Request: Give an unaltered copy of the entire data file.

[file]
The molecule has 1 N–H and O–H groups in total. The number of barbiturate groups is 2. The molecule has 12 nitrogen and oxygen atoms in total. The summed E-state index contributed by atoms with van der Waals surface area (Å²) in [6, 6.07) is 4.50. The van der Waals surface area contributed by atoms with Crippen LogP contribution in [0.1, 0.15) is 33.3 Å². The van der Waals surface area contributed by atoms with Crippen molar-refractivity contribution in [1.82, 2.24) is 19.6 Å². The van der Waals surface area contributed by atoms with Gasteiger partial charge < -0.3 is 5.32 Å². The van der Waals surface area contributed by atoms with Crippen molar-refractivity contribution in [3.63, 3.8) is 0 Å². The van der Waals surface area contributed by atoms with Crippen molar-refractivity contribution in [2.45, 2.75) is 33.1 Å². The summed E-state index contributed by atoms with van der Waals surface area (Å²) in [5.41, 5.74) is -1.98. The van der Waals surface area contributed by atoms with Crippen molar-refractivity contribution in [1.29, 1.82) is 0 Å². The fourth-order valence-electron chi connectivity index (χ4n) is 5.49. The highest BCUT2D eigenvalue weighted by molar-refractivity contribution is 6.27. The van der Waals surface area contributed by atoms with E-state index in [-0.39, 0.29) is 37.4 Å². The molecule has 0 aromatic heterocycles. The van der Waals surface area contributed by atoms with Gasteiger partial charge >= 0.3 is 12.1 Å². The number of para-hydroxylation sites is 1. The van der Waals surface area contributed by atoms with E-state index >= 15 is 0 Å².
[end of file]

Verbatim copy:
The molecule has 1 N–H and O–H groups in total. The number of barbiturate groups is 2. The molecule has 12 nitrogen and oxygen atoms in total. The summed E-state index contributed by atoms with van der Waals surface area (Å²) in [6, 6.07) is 4.50. The van der Waals surface area contributed by atoms with Crippen LogP contribution in [0.1, 0.15) is 33.3 Å². The van der Waals surface area contributed by atoms with Crippen molar-refractivity contribution in [1.82, 2.24) is 19.6 Å². The van der Waals surface area contributed by atoms with Gasteiger partial charge < -0.3 is 5.32 Å². The van der Waals surface area contributed by atoms with Crippen molar-refractivity contribution in [3.63, 3.8) is 0 Å². The van der Waals surface area contributed by atoms with Crippen molar-refractivity contribution in [2.45, 2.75) is 33.1 Å². The summed E-state index contributed by atoms with van der Waals surface area (Å²) in [5.41, 5.74) is -1.98. The van der Waals surface area contributed by atoms with Crippen molar-refractivity contribution in [1.29, 1.82) is 0 Å². The fourth-order valence-electron chi connectivity index (χ4n) is 5.49. The highest BCUT2D eigenvalue weighted by molar-refractivity contribution is 6.27. The van der Waals surface area contributed by atoms with E-state index in [-0.39, 0.29) is 37.4 Å². The molecule has 0 aromatic heterocycles. The van der Waals surface area contributed by atoms with Gasteiger partial charge >= 0.3 is 12.1 Å². The number of para-hydroxylation sites is 1. The van der Waals surface area contributed by atoms with E-state index >= 15 is 0 Å².